This was the tentative schedule, according to USA Today:

May 9
8 a.m. - New York City, Good Morning America
9:15 a.m. - Boston, Paradise Rock Club
11:30 a.m. - Worcester, Mass., Palladium Upstairs (acoustic show)
1:45 p.m. - Providence, Lupo's Heartbreak Hotel
4:15 p.m. - New London, Conn., Garde Arts Center
6:45 p.m. - New Haven, Conn., Toad's Place
9 p.m. - Stamford, Conn., Palace Theatre
11:30 p.m. - South Orange, N.J., South Orange Performing Arts Center
May 10
2 a.m. - Asbury Park, N.J., The Stone Pony (acoustic show)
5 a.m. - Philadelphia, Trocadero

He actually came on in Stamford at 10:10 p.m. and played for 45 minutes. He was so charged and full of energy you would have never known that he had already played six times on Friday!

Of course, he performed his two biggest hits, I Want Crazy and Invisible, and he had the entire audience singing along. We didn't get to hear Wanted, his first big hit, or Somebody's Heartbreak, but it was still a great time.

What a rush! Country music is in my blood. I would definitely go see Hunter perform again!

Please check out my novel, In Fashion's Web on Amazon.

Wednesday, March 19, 2014

Band Perry has Heart

I was on the phone with AT&T today and I asked Teresa, the customer service rep, where she was located. She said Knoxville, Tennessee. I said, oh, that's where one of my favorite singers is from -- Kenny Chesney. And we immediately got into a discussion about country music and country singers.

That's when she asked me, did you hear about the nice thing that Band Perry did? And I said, no I didn't. She said that there was a family in Knoxville that died in a fire -- six people. The Band Perry paid for the funeral for all six family members. That was so sweet.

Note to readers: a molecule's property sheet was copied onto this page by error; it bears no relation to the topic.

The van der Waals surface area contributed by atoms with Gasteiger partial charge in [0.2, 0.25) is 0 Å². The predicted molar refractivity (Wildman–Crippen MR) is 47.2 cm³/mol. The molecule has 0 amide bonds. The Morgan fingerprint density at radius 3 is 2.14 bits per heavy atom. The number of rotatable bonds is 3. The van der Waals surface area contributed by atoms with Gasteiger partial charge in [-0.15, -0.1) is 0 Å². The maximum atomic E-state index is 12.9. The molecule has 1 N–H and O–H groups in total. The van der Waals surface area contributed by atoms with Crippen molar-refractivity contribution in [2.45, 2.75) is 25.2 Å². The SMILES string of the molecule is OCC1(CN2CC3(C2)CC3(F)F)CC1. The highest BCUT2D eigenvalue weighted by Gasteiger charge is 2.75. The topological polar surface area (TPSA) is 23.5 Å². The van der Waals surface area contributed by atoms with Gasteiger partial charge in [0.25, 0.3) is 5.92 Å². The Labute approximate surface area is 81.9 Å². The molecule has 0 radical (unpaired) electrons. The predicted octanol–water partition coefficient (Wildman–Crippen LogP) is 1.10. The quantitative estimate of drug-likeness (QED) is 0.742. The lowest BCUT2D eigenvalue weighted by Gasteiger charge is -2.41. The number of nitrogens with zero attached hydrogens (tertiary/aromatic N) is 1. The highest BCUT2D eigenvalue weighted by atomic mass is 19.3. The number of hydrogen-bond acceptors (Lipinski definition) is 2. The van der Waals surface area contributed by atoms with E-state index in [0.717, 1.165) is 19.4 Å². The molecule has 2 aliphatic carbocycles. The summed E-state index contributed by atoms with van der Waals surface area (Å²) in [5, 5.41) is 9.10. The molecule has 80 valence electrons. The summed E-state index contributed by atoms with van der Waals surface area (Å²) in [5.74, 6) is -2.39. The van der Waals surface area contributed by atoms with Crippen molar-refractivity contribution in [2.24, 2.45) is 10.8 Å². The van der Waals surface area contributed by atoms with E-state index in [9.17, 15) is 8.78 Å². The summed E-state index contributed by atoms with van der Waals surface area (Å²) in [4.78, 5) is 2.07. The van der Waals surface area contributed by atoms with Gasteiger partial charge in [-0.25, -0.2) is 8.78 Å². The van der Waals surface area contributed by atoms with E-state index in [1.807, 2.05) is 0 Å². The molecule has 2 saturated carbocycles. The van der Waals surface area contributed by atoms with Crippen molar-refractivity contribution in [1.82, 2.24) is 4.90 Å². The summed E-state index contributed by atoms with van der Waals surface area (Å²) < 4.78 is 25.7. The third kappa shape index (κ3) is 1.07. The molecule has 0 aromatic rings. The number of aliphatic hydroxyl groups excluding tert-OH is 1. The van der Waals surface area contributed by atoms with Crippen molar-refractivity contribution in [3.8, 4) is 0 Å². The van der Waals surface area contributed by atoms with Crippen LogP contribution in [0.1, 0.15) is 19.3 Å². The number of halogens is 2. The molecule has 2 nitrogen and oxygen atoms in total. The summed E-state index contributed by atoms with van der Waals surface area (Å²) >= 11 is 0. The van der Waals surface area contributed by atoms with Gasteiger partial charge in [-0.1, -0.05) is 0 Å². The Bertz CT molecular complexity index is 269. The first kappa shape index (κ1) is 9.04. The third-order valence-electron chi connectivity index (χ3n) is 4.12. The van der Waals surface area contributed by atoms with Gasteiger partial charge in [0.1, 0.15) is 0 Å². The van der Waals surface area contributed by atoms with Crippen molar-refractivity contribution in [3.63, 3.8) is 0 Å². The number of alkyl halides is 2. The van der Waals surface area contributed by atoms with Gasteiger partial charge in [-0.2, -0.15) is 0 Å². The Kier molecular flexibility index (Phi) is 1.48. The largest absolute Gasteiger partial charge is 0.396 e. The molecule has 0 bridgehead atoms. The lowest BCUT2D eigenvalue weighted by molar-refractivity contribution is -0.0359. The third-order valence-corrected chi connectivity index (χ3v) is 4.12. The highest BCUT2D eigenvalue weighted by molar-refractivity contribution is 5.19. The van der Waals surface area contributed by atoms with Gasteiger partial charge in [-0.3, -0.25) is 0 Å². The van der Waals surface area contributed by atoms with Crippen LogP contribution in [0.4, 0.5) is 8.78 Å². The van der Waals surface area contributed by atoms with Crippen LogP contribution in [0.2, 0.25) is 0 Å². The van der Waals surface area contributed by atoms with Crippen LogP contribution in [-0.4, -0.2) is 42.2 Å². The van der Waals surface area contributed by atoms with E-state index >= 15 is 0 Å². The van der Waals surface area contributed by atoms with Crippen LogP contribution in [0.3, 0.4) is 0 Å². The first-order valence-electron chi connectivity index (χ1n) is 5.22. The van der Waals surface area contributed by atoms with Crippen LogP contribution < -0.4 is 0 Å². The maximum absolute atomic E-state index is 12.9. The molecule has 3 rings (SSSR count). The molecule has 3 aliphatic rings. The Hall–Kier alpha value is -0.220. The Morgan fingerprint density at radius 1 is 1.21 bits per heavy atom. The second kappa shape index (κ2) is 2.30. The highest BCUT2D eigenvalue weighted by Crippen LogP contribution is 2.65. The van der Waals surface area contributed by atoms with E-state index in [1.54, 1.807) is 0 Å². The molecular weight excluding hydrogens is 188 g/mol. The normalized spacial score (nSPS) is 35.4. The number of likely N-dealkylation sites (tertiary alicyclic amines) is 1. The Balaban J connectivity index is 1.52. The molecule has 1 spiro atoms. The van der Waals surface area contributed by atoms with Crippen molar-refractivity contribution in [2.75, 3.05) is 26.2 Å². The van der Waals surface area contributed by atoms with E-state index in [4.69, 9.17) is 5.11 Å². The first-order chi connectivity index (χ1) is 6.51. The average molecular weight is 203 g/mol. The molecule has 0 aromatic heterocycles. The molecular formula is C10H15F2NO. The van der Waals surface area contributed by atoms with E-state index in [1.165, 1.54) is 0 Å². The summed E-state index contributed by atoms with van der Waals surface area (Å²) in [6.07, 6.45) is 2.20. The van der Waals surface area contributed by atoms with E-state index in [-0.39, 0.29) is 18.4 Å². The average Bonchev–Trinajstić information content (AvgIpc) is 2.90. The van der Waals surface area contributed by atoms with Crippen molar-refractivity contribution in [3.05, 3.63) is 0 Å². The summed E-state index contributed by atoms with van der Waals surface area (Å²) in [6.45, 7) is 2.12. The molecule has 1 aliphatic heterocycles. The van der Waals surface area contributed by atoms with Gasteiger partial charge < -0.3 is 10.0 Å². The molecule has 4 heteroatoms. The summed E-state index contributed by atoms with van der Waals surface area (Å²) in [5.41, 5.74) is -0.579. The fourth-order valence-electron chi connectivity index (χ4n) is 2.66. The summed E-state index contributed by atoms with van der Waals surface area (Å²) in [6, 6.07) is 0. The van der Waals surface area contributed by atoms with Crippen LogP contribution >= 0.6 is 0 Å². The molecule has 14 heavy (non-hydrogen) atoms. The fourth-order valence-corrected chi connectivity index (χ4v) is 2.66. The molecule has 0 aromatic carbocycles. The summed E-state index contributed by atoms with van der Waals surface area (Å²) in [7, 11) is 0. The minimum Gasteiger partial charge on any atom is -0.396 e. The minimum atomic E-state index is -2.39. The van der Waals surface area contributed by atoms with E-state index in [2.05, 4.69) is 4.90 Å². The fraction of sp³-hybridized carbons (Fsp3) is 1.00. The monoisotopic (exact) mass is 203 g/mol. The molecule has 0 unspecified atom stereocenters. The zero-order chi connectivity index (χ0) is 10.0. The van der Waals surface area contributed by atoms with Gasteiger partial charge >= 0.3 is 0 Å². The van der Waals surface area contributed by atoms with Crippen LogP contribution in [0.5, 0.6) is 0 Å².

When you're blessed you need to share those blessings, and that is exactly what Band Perry did. Well done, Kimberly, Reid and Neil. God bless you guys.

Please check out my novel, In Fashion's Web on Amazon.

Saturday, February 08, 2014

Oh Beautiful, for Spacious Skies ...

I really love this Coca-Cola Super Bowl XLVIII commercial, where they sing America the Beautiful, most of all for its human diversity. I love that they brought in a variety of countries, cultures and languages. But I especially like that they kept the word "God" in the song. Bravo Coke!

Please check out my novel, In Fashion's Web on Amazon.

Wednesday, February 05, 2014

A Great Read: Water for Elephants

I just finished reading Water for Elephants and what a great book it is. Not only did it hold my attention from page 1, but it brought the book to life for me. I felt like I was there.

Water for Elephants is set in the 1920s Prohibition Era. A young man, Jacob Jankowski, has his life turned upside down and finds himself in the middle of a traveling circus. As he begins to travel with the circus, the book unravels the inner workings of this mysterious, quirky business and the people who make their livelihood in it.

You get a sense of the incredibly hard work that goes on behind the scenes as they unload, put up, take down and reload dozens of tents 52 weeks a year and feed the animals every day. And they provide everyone with three square meals a day, under a tent, that requires the loading and unloading of hundreds of pounds of food with every stop.

There is love, there is intrigue, there is humor, and there is compassion in this book. If you're like me and you like your books to take you away to another place and time, this is the book for you. It's now on my top 10 list.

Please check out my novel, In Fashion's Web on Amazon.